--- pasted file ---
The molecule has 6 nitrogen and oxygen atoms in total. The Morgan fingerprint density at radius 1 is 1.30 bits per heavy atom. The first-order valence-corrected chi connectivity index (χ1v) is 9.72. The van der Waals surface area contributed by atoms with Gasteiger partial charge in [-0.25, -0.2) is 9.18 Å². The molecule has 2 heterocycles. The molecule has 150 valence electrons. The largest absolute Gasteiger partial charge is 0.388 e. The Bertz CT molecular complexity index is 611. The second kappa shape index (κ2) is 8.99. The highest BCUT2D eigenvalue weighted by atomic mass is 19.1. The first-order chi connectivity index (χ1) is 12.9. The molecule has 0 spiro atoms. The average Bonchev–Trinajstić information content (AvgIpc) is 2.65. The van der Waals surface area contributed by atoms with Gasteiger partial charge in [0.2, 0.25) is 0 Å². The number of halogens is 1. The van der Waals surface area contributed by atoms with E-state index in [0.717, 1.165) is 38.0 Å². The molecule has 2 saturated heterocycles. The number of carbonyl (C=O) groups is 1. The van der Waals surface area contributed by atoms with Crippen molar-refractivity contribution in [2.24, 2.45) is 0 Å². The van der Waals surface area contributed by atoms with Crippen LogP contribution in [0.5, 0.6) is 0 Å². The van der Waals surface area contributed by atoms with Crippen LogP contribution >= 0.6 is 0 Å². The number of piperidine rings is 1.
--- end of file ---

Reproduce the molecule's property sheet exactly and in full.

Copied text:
The molecule has 6 nitrogen and oxygen atoms in total. The Morgan fingerprint density at radius 1 is 1.30 bits per heavy atom. The first-order valence-corrected chi connectivity index (χ1v) is 9.72. The van der Waals surface area contributed by atoms with Gasteiger partial charge in [-0.25, -0.2) is 9.18 Å². The molecule has 2 heterocycles. The molecule has 150 valence electrons. The largest absolute Gasteiger partial charge is 0.388 e. The Bertz CT molecular complexity index is 611. The second kappa shape index (κ2) is 8.99. The highest BCUT2D eigenvalue weighted by atomic mass is 19.1. The first-order chi connectivity index (χ1) is 12.9. The molecule has 0 spiro atoms. The average Bonchev–Trinajstić information content (AvgIpc) is 2.65. The van der Waals surface area contributed by atoms with Gasteiger partial charge in [0.2, 0.25) is 0 Å². The number of halogens is 1. The van der Waals surface area contributed by atoms with E-state index in [0.717, 1.165) is 38.0 Å². The molecule has 2 saturated heterocycles. The number of carbonyl (C=O) groups is 1. The van der Waals surface area contributed by atoms with Crippen molar-refractivity contribution in [2.24, 2.45) is 0 Å². The van der Waals surface area contributed by atoms with Crippen LogP contribution in [0.5, 0.6) is 0 Å². The van der Waals surface area contributed by atoms with Crippen LogP contribution >= 0.6 is 0 Å². The number of piperidine rings is 1.